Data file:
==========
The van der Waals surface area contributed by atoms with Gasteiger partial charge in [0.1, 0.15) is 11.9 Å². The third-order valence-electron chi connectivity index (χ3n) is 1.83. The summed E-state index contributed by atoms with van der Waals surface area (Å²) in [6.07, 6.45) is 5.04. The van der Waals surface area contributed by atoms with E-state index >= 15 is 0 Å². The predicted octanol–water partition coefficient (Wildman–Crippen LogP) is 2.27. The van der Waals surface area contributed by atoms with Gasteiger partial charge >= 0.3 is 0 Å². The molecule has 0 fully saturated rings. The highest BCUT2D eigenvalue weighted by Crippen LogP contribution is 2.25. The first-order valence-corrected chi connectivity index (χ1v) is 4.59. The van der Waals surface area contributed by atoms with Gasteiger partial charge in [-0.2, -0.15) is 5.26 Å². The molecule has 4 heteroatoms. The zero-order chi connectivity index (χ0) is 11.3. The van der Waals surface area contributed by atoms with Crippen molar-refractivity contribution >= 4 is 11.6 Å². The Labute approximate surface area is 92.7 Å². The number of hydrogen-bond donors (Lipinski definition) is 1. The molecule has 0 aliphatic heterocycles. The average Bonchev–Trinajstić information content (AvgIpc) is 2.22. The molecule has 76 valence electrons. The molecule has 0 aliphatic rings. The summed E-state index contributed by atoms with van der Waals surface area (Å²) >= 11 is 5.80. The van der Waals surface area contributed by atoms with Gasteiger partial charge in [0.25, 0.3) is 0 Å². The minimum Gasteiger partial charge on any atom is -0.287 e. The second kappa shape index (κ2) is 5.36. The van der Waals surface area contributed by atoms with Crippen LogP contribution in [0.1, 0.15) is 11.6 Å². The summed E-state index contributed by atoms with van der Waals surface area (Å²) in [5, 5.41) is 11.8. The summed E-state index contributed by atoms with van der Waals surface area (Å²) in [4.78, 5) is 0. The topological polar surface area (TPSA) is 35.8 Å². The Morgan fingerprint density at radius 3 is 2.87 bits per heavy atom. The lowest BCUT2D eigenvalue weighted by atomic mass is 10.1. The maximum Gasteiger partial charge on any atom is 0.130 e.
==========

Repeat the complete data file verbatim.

The van der Waals surface area contributed by atoms with Gasteiger partial charge in [0.1, 0.15) is 11.9 Å². The third-order valence-electron chi connectivity index (χ3n) is 1.83. The summed E-state index contributed by atoms with van der Waals surface area (Å²) in [6.07, 6.45) is 5.04. The van der Waals surface area contributed by atoms with E-state index >= 15 is 0 Å². The predicted octanol–water partition coefficient (Wildman–Crippen LogP) is 2.27. The van der Waals surface area contributed by atoms with Gasteiger partial charge >= 0.3 is 0 Å². The molecule has 0 fully saturated rings. The highest BCUT2D eigenvalue weighted by Crippen LogP contribution is 2.25. The first-order valence-corrected chi connectivity index (χ1v) is 4.59. The van der Waals surface area contributed by atoms with Gasteiger partial charge in [-0.2, -0.15) is 5.26 Å². The molecule has 4 heteroatoms. The zero-order chi connectivity index (χ0) is 11.3. The van der Waals surface area contributed by atoms with Crippen molar-refractivity contribution >= 4 is 11.6 Å². The Labute approximate surface area is 92.7 Å². The number of hydrogen-bond donors (Lipinski definition) is 1. The molecule has 0 aliphatic heterocycles. The average Bonchev–Trinajstić information content (AvgIpc) is 2.22. The molecule has 76 valence electrons. The molecule has 0 aliphatic rings. The summed E-state index contributed by atoms with van der Waals surface area (Å²) >= 11 is 5.80. The van der Waals surface area contributed by atoms with Gasteiger partial charge in [0.25, 0.3) is 0 Å². The minimum Gasteiger partial charge on any atom is -0.287 e. The second kappa shape index (κ2) is 5.36. The van der Waals surface area contributed by atoms with Crippen LogP contribution in [0.1, 0.15) is 11.6 Å². The summed E-state index contributed by atoms with van der Waals surface area (Å²) in [5, 5.41) is 11.8. The summed E-state index contributed by atoms with van der Waals surface area (Å²) in [4.78, 5) is 0. The topological polar surface area (TPSA) is 35.8 Å². The Morgan fingerprint density at radius 3 is 2.87 bits per heavy atom. The lowest BCUT2D eigenvalue weighted by atomic mass is 10.1. The maximum Gasteiger partial charge on any atom is 0.130 e.